It can be easy to forget — especially for people plugged into digital payments and commerce — that much of the world still revolves around analog processes. That holds especially true for service retail, where contractors and mechanics might still be more likely to quickly answer an actual phone call than respond to an email.
In other words, digital innovation has been slow to arrive in the service world, a point demonstrated by recent PYMNTS research in collaboration with AEVI, and a new PYMNTS interview with Nicky Koopman, SVP of content and value-added services at AEVI. She agreed with Karen Webster that when it comes to retail and payments innovations — and disruptions that are relatively common in the digital world — the services are, at best, pretty much laggards.
Indeed, to many service providers, “innovation” can seem like nothing more than a buzzword, Koopman said.
“They might not feel like it’s something that relates to them,” she noted.
Calls vs. Emails
Koopman was speaking not only from professional expertise, but personal experience borne of ongoing work at her house.
“If I send an email to the handyman, he will never get back to me. But if I call him, he’s right there, extremely responsive,” she said.
Of course, there are reasonable explanations for that.
Small- and medium-sized (SMBs) service providers are used to conducting business face-to-face instead of via online or mobile channels. And those businesses tend to be extremely local, meaning they can sometimes lack the motivation to upgrade digitally (to say nothing of the money and man-hours required to do so). Besides that, the explosion of web and payment service providers in recent years can leave even the most discerning SMB service provider bewildered — a deer frozen in the headlights, perhaps.
According to the Retail Innovation Readiness Index from PYMNTS and AEVI, such trends are part of the reason innovation tends to lag in the services area. Take, for example, health and beauty service merchants — big parts of nearly any local commerce scene, even in some of the smallest towns out there.
To build innovative experiences for their customers, health and beauty merchants are improving payment acceptance and creating new loyalty and digital receipt solutions. Unfortunately, putting innovation into action is easier said than done; only about 35 percent of health and beauty service merchants say they’re prepared for it. Health and beauty firms face many hurdles, including high costs, waning brand awareness and the struggle to find skilled talent.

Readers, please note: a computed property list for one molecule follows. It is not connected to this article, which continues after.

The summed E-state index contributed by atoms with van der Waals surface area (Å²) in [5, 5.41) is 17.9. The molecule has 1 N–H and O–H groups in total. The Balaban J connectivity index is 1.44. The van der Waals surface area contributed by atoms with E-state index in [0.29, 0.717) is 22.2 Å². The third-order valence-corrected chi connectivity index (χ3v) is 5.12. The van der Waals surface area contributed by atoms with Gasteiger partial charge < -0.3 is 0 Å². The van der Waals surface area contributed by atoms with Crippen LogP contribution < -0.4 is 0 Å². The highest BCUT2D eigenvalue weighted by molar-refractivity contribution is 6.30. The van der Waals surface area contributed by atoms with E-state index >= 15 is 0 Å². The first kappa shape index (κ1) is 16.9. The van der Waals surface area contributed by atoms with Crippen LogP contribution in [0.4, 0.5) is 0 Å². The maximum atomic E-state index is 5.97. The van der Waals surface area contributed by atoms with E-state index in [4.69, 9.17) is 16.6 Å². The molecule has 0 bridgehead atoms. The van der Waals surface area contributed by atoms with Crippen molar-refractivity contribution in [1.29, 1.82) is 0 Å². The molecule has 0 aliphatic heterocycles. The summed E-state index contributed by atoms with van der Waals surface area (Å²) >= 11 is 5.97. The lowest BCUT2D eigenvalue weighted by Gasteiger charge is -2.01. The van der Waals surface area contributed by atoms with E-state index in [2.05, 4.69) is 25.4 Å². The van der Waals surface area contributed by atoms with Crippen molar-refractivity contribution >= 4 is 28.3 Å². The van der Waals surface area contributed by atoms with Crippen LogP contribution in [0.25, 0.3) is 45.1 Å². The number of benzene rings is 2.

That sector of retail services stands as a good, solid example of the challenges faced generally across this area of commerce when it comes to innovation. And while it’s easy to be empathic or sympathetic to those barriers, failing to innovate comes with potential negative benefits — which can go beyond the failure to properly scale digitally, or the potential failure to gain new customers via digital and mobile services and the most current payment methods.
After all, keeping a business operating via mostly manual processes eats up staff time that could be more profitably devoted to building sales, revenue and other value-added activities, Koopman told Webster.
Take a plumber, for instance — a person who will pretty much always have a job, no matter what. That said, an online booking system can help attract customers used to booking things online in any case. And a car mechanic who has a program that sends texts to customers when their vehicles are ready is likely to improve his or her customer stickiness, Koopman said.
The trick, she added, is getting the right online tool or tools to the right merchant.
“There are so many solutions out there — merchants need to be pointed in the right direction,” she explained.
Time stops for no person. That dire saying seems right in pretty much any situation. Perhaps a similar thing can be said about innovation, especially when applied to the world of SMB service providers — catch the wave or not, but innovation will keep moving, and so will consumers.